The world has lost one more species this week and, sadly, others like it maybe in jeopardy.
On Wednesday, the Atlanta Zoo announced that a 12-year-old Toughie frog, the last known Rabbs’ fringe-limbed tree frog left in existence, had been found dead in the enclosure where he lived by himself.
Toughie was one of several frogs airlifted from his home in Central America in 2005, the year his kind was first discovered in the cloud forests of Panama. Biologists tried by breeding them in captivity, to save their species from a deadly fungus-borne disease affecting amphibians after it was detected in the region.
Just two years later, Rabbs’ fringe-limbed tree frogs was no longer found in the wild.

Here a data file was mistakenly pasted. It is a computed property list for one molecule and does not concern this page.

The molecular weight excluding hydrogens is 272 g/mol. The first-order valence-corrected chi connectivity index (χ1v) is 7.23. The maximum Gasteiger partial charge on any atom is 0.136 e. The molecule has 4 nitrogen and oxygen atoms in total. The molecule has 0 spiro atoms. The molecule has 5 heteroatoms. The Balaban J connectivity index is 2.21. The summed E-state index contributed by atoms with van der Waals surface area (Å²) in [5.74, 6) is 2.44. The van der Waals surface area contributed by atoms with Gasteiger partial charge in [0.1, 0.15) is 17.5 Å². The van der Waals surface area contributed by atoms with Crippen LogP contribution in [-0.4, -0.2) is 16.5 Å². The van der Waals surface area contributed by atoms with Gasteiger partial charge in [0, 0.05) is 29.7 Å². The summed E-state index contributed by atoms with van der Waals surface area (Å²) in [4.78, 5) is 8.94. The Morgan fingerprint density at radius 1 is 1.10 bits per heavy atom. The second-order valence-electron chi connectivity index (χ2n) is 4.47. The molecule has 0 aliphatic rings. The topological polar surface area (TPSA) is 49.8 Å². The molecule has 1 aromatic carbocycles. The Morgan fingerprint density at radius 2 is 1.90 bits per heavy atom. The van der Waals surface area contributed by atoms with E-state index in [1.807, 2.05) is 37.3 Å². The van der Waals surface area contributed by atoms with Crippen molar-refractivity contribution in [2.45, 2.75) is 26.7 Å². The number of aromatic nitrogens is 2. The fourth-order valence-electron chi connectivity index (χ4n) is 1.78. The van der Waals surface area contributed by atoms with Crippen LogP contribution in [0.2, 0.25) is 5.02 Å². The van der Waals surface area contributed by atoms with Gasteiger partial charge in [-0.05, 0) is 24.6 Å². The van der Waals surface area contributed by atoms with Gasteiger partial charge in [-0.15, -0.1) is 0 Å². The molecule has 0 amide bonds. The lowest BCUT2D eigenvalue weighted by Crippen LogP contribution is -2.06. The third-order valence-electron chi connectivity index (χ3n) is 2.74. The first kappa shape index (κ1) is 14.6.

There were several breeding programs aimed at preserving frogs proved fruitless. By 2009, the last female Rabbs’ fringe-limbed tree frog died in captivity, followed by another male in 2012. From that point forward, Toughie was all that was left.
Now it is no longer.
The loss of Rabbs’ fringe-limbed tree frogs is just the latest in what is considered an ongoing mass extinction of amphibians. More than a hundred amphibian species have been wiped out, with another 6,285 being at risk of extinction. The reason they died off is still no known, researchers believe human activity is in part to blame through habitat destruction, pollution and environmental changes brought on by global warming.
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